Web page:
Deputies unhappy that a debate on the future of 5G was taken off the table are looking to get it back on the political agenda.
A requête has been submitted by seven Deputies who want Economic Development to submit a policy letter, before the end of this States term, detailing its recommended policy on 5G technology.
In October, a document called ‘Future of Telecoms Strategy – update for States members’ was emailed to Deputies by an Officer for the Committee, saying that a policy letter on 5G - which they previously said they would produce - was no longer needed.
The Committee said it had become clear during the consultation that the move towards 5G would be incremental, using existing 4G networks to deliver ‘4G+’ and then variables of 5G, rather than a new, single standalone 5G network, arguing that this evolutionary approach meant it would “not be practical to seek a single licence for the issuance of suitable spectrum in initial 5G deployments”.
Pictured: Deputy de Sausmarez said there was a lot of public interest in 5G locally and internationally.
However, Deputy Lindsay de Sausmarez, who is leading the requête, said the mooted introduction of next-generation technology had sparked a great deal of public interest.
“Our telecommunications network forms part of the island’s critical infrastructure – in other words, it’s essential to the smooth functioning of our society and economy," he said. "I find it surprising that a telecoms policy has never been agreed or endorsed by the States, especially as an independent report in 2010 concluded that developing ‘an appropriate policy and regulatory approach with respect to new technologies and next-generation infrastructure’ should be a top priority.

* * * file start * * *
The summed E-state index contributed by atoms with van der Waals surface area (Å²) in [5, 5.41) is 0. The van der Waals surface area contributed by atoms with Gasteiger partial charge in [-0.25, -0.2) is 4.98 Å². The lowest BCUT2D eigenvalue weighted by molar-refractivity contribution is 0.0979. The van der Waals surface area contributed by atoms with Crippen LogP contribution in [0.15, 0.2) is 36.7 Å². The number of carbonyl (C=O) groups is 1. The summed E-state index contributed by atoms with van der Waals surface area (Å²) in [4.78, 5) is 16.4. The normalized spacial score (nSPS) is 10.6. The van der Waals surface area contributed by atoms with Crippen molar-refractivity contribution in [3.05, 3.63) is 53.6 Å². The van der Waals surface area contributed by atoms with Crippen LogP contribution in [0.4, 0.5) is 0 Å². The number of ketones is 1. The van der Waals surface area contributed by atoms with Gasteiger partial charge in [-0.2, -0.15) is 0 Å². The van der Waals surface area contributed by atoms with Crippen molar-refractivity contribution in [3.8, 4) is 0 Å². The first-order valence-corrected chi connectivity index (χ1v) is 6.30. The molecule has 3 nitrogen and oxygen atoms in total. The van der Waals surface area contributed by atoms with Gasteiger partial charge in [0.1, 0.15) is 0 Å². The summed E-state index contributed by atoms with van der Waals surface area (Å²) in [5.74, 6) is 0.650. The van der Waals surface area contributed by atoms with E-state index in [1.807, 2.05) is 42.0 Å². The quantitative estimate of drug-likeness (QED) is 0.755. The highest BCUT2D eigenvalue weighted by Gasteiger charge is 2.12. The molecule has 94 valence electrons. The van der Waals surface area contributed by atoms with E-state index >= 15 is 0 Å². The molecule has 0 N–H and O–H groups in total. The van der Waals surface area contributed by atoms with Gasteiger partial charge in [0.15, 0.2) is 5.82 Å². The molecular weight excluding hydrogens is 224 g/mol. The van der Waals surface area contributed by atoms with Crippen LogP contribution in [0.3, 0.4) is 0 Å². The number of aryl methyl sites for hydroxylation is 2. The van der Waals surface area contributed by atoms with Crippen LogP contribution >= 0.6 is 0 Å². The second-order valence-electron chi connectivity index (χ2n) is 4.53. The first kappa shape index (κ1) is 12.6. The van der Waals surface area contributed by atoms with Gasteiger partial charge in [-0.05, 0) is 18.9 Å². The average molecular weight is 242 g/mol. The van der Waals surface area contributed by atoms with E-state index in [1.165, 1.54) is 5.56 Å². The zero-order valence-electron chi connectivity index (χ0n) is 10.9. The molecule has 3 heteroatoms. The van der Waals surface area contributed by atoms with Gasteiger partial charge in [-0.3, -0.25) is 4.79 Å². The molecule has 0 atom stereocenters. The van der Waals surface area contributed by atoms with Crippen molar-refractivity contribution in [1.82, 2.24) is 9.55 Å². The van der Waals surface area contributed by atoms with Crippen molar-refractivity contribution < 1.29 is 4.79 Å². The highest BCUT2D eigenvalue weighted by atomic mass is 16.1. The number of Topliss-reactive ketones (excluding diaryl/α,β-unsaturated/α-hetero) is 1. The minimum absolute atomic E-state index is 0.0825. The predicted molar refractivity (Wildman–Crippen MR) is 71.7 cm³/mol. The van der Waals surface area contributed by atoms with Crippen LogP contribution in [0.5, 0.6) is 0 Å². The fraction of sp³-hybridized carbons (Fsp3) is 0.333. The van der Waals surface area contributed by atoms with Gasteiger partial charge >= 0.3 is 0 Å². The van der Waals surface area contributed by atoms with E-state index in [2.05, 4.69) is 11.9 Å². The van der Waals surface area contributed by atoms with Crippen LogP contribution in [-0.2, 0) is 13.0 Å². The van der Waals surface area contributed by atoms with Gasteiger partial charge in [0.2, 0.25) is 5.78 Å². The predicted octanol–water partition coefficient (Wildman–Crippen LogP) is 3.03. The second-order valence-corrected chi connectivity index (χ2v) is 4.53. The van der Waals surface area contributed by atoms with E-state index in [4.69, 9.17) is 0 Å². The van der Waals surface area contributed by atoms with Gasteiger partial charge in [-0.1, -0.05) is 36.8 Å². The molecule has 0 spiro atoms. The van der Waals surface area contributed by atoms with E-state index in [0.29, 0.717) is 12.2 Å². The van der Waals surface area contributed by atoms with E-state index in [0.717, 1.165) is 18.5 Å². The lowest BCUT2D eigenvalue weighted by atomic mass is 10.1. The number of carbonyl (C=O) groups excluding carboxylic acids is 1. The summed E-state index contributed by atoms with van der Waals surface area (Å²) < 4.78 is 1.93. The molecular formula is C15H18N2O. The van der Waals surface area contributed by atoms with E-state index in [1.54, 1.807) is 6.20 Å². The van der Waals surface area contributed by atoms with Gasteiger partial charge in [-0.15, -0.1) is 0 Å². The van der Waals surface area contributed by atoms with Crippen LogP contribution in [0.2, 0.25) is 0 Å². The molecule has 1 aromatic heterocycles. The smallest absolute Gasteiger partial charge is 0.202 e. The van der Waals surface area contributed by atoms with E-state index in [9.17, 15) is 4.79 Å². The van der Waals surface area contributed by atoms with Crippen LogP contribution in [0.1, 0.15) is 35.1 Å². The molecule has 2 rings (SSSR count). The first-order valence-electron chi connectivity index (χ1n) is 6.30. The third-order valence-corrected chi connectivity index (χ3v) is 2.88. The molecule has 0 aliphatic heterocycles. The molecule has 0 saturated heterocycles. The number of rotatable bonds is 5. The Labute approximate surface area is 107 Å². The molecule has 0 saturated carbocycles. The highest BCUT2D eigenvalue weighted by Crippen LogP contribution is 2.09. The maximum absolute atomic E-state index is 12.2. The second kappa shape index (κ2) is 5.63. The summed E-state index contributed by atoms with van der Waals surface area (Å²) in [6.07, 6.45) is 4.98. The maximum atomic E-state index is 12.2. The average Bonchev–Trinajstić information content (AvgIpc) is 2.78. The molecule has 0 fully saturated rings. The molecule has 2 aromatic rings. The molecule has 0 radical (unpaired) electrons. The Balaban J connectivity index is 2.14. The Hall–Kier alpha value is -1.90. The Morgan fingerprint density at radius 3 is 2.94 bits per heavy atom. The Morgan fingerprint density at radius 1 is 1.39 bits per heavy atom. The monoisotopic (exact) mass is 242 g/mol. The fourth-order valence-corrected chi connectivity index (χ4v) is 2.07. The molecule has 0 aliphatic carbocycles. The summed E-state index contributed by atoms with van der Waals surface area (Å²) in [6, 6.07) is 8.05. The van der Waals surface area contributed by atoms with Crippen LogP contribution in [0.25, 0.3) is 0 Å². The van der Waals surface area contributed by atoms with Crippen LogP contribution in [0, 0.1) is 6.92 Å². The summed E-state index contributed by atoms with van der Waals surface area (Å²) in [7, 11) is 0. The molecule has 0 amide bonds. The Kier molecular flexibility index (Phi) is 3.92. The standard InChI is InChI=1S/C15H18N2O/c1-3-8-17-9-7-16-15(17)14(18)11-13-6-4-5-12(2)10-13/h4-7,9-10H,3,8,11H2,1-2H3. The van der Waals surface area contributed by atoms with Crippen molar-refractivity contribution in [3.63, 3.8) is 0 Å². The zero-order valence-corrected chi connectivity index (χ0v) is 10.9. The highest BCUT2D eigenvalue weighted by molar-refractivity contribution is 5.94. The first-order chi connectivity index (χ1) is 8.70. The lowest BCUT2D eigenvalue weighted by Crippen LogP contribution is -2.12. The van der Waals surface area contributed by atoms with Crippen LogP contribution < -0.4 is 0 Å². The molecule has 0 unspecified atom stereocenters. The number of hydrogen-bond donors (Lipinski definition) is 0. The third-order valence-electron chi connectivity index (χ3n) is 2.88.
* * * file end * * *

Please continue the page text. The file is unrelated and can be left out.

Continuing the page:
"5G – the full roll out of which is expected within the next few years – will be a major development, and it will also be quite different to previous generations of telecoms technology. The States should be making conscious decisions about the policy and regulatory framework, rather than waving significant changes in through the back door without proper scrutiny.”
Deputy de Sausmarez stressed that the requête does not endorse any particular viewpoint or suggest any particular approach.
“It is simply a matter of good governance: the States should have an opportunity to participate in an informed debate and to make informed decisions on a key issue like this. Without a debate, we risk sleepwalking into a policy-by-default situation.”
Pictured: Anti-5G campaigner Devra Davies came to the island last year to voice her concerns over the technology.
Deputy de Sausmarez said she would be willing to withdraw the requête if Economic Development would commit to bringing a policy letter to the Assembly.
“The Committee for Economic Development could decide ahead of any debate to bring a policy letter on 5G to the States, in which case I’d be happy to consider withdrawing the requête. That could save some time in what is going to be a busy stretch towards the end of the political term.”
Although it will not be introduced straight away, the roll out of a full island-wide 5G network remains a longer term objective for Economic Development, who that "the full deployment of the standalone version of 5G will take place post 2022".
The requête has been signed by Deputies Lindsay de Sausmarez, Laurie Queripel, Victoria Oliver, Jennifer Merrett, Matt Fallaize, Emilie McSwiggan and Shane Langlois.
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